On Family Circle Learning Center
“Best child care my husband and I have experienced. The teachers are great with the kids. We trust that our babies are well taken care of away from us!! Thank you for loving our babies as much as we do.” –Sherri Armendariz, Renton, WA

“I write a testimonial every year. Lenora is a fantastic provider for all the children she cares for. I am going on my eighth year with my children in her care. Tomorrow she is taking them to the strawberry patch. She always does fun and education trips with the kids, so it makes it a special time for them to look back at when they are older.

Thanks so much for all that you do Lenora. You are appreciated more than you know. I (and my family) would not have made it the past 8 years without you!” –Holly Price, Durham, NC

Quality child care providers are education professionals. Working families get peace-of-mind when they know their child is in the care of a trusted, quality provider. They are an integral part of a family’s support system.  This Provider Appreciation Day, we urge you to not only celebrate the early educators in your life, but also to remember that their training and professional development directly impact the quality of care they are able to provide. It’s time to create a quality child care system that works for families and providers and pays a living wage to our child care professionals.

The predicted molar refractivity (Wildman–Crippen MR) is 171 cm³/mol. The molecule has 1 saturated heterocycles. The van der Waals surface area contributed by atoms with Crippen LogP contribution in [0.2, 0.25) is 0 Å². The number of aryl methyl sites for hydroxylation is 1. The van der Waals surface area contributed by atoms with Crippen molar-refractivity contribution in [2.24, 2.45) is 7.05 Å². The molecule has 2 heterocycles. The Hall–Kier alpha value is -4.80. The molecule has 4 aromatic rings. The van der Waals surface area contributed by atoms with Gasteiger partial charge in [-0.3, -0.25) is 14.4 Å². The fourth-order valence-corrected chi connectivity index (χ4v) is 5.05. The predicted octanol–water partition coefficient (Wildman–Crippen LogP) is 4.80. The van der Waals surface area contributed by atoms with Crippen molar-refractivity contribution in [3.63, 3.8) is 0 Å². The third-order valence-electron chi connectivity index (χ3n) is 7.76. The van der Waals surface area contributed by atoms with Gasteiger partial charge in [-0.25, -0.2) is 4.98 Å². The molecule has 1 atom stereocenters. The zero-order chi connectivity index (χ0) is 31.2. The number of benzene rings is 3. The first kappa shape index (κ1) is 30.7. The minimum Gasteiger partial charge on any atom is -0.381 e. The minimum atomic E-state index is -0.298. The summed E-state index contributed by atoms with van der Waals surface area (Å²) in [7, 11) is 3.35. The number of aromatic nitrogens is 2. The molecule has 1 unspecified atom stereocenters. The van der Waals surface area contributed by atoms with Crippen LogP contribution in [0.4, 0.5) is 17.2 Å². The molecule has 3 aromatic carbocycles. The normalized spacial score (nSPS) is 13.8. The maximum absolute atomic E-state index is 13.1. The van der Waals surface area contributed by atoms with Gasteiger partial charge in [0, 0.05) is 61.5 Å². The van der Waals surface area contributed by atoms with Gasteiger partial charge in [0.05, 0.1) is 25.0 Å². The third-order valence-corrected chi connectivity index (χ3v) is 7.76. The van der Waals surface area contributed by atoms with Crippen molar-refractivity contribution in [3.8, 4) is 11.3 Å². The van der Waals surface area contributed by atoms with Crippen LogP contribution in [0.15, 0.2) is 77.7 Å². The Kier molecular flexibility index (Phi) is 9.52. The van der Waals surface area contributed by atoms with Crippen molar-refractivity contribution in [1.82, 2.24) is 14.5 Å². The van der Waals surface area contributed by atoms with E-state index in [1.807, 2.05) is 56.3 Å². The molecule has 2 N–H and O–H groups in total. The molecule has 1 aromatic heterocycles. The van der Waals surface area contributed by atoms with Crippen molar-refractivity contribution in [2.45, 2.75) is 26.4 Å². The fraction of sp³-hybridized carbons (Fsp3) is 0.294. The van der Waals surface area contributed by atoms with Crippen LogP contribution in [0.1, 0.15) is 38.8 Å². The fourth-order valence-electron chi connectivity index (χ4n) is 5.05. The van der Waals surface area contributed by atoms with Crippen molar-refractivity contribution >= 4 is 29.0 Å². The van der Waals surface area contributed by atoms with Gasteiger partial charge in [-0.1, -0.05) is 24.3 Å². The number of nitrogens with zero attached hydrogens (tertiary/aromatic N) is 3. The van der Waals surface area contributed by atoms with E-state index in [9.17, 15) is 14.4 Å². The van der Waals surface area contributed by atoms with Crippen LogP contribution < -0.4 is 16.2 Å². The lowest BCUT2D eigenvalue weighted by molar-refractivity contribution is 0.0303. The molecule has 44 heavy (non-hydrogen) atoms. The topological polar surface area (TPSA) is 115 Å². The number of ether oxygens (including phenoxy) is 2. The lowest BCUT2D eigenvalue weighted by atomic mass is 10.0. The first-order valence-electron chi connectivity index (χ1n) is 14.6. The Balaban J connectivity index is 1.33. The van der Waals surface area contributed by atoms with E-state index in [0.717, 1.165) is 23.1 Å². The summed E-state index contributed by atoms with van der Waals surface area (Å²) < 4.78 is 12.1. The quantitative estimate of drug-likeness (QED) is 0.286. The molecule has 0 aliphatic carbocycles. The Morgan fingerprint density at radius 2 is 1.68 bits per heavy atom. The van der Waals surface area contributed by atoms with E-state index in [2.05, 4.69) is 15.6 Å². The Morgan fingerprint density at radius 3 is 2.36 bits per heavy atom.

Provider Appreciation Day Logo

Beyond Appreciation…Gratitude for our Nation’s Child Care Providers

Editor’s note: In honor of Provider Appreciation Day, today’s post shares a personal account of how Lynette’s child care provider supported her son and family in a time of crisis.

It was a few days after my son’s second birthday. The day began, hurried as most and late as usual. I was doing my best to reach the office by 9AM.  I hadn’t quite mastered the art of juggling of work and parenthood (Do we ever? Perhaps that’s a question for another blog). But, I remember enjoying our time together after settling into the car for our 20 minute commute to his child care provider. It was our special time…talking and singing to our favorite music on the radio.

My search for a child care provider was typical of many….looking through lists, asking lots of questions, and trying to find the right person to partner with in the nurturing of my son while his father and I were at work.  With extended family on the opposite coast, we desperately needed and depended on the right person.  After two months, we found her.  The sleepless nights were over and I began to breathe again.

This particular morning went smoothly.  I arrived at her home, chatted a few minutes about how my son interacted the previous night and about our morning commute.  I gave him a big kiss good-bye and was off to the second phase of my trip to work.  I  enjoyed my daily ride on the Metro; it provided helpful transition time to recalibrate from being a mommy to a manager. Crossing the river from Virginia to DC was a symbolic bridge between family and work.